The Human Rights in Action Clinic (HRAC) provides students with a critical understanding of human rights as a dynamic and contested field of law and social action. The HRAC has both a local and international expression.
The international dimension focuses on collaborative partnerships with grassroots organizations and human rights activists in Honduras. There the clinic prioritizes work with Indigenous and Afro-descendant communities, building on sustained relationships with the Consejo Cívico de Organizaciones Populares e Indígenas de Honduras (COPINH), the Organización Fraternal Negra de Honduras (OFRANEH). the Movimiento Amplio de Dignidad y Justicia (MADJ) and the human rights division of the Equipo de Reflexión, Investigación y Comunicación (ERIC). The international dimension links with the J-Term International Human Rights Field Experience in Honduras, summer internship opportunities for students in the region, advanced human rights coursework in support of our partners in subsequent semesters, and other projects of the Promise Institute for Human Rights focusing on the region and the Inter-American system for human rights.
The domestic expression of the HRAC clinic will build on collaborations with local grassroots organizations and social movements, with a preference for work with California Native Nations and Indigenous organizations of greater Los Angeles. Projects will emerge from community outreach to potential partners such as the Sacred Places Institute, the LA City and County Native American Indian Commission, representatives of California Native Nations, the Frente Indígena Oaxaqueña Binacional (FIOB), and Mayan organizations in Los Angeles. Clinic projects will be designed in dialog with local partners to creatively apply the human rights frame in support of their struggles and priorities.
The Fall 2019 HRAC will include some carryover from our work in Honduras, but our primary focus will be developing work with local partners. If offered in the Spring, the primary focus of the HRAC will be the international dimension, with some carryover from the domestic projects.
The clinic will offer to students the opportunity to practice on the leading edge of international human rights in action: alignment with marginalized communities seeking to define, gain recognition for, and enforce their human rights as a tool for social change and justice. Through dialog with our partners, the clinic will foster a critical approach to human rights practice. Locally, we will engage with our partners’ struggles and human rights practices in areas such as Native recognition, the assertion of sovereignty, and the decolonization of physical, social and legal spaces in the domestic context. In the international context, we support our partners struggles in the areas of local autonomy for Indigenous and Afro-descendant communities, legal pluralism, resistance to extractivist industries, and resistance to emerging forms of the criminal and authoritarian state. In both contexts we will support efforts to hold state institutions and actors accountable for human rights violations.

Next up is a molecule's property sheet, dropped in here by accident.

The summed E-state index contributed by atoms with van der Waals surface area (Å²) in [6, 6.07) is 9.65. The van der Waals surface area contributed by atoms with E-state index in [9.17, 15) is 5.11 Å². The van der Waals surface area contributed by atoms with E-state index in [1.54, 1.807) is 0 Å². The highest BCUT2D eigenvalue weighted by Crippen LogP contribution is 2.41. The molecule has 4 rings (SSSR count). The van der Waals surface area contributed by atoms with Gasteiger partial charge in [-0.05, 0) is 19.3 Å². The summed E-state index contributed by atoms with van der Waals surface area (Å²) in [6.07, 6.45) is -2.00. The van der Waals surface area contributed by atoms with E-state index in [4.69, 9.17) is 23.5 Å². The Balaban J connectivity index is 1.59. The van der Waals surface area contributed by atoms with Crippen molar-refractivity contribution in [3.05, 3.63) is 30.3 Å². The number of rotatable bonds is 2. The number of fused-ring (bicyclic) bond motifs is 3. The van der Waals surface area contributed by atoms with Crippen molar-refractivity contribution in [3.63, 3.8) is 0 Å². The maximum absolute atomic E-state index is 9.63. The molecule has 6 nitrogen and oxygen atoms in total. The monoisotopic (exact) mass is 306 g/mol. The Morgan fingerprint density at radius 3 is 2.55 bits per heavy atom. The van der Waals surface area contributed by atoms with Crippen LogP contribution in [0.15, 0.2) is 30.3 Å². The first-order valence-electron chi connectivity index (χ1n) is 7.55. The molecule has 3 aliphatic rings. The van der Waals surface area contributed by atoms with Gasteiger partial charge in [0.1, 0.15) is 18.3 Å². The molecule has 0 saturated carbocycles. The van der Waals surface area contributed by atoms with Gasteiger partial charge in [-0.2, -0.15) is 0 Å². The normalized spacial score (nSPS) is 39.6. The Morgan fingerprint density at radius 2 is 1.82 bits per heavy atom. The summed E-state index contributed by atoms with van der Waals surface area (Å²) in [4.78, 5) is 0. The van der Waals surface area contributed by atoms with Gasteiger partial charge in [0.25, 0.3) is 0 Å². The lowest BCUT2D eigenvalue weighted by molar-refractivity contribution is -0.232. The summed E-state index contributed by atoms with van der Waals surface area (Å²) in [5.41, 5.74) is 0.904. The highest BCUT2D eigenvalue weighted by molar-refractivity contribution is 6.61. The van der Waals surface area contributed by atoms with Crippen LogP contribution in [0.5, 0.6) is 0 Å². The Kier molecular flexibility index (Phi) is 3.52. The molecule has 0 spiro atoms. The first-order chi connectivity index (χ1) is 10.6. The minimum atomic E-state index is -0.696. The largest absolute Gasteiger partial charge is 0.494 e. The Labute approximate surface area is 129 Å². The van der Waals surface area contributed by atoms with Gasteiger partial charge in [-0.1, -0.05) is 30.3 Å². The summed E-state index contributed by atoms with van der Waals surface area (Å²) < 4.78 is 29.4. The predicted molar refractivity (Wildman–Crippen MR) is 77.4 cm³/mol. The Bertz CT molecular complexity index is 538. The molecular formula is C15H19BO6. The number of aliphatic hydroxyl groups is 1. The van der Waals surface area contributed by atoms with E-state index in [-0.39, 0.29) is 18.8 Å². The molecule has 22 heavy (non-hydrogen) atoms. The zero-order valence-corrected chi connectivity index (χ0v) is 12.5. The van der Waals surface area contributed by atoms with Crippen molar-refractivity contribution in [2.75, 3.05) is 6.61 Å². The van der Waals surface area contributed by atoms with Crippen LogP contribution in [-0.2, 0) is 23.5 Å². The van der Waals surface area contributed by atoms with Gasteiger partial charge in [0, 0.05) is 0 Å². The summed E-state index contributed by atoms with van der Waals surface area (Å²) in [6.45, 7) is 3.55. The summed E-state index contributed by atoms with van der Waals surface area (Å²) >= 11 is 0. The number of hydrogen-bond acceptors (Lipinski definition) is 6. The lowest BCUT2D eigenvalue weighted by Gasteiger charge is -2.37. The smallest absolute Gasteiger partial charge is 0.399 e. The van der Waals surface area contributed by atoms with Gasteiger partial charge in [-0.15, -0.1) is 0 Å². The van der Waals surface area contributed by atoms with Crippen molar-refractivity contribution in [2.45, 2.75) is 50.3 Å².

The legal work of the clinic will support our partners’
efforts to advocate for their rights, define and directly enforce human rights
instruments in governmental spaces and domestic courts, and bring litigation in
the Inter-American system for human rights.
The clinic will meet once a week in a regularly scheduled time period of three hours. The first two hours will be dedicated to the seminar portion of the clinic and will include substantive law training in international human rights, with a particular focus on the Inter-American system and the emerging framework on the rights of Indigenous people. A significant portion of the seminar will be dedicated to skills training in activist lawyering and human rights practice and methodologies, and reflection on the ethical concerns and practical dilemmas involved in this practice. The seminar will integrate critical reflection on the human rights project writ large, social science analysis, and U.S. policy and history as it relates to the human rights challenges experienced by our partners.
The remaining hour will be set aside for team meetings. Student teams will have the option of scheduling an hour outside of this dedicated third hour of the class meeting time for their team meeting, in which case the third hour of class meeting time will be waived. Students will also meet as needed for client conferences or specialized clinic activities. Fridays will be the preferred day to schedule these client conferences or activities. Students will be expected to spend 12 hours per week on clinic projects and fieldwork in addition to class preparation.
The collaborative model involves playing a supportive role with diverse actors in a broad social struggle. Prior experience with grassroots organizations or social movements will be among the criteria factored into the consideration of applications, but all interested students are encouraged to apply. No Spanish language proficiency is required, and while a positive asset, the skill is less of a factor in the Fall 2019 version of the HRAC. Enrollment for the Human Rights in Action Clinic is capped at eight students. Please contact Professor Berra if you have any questions.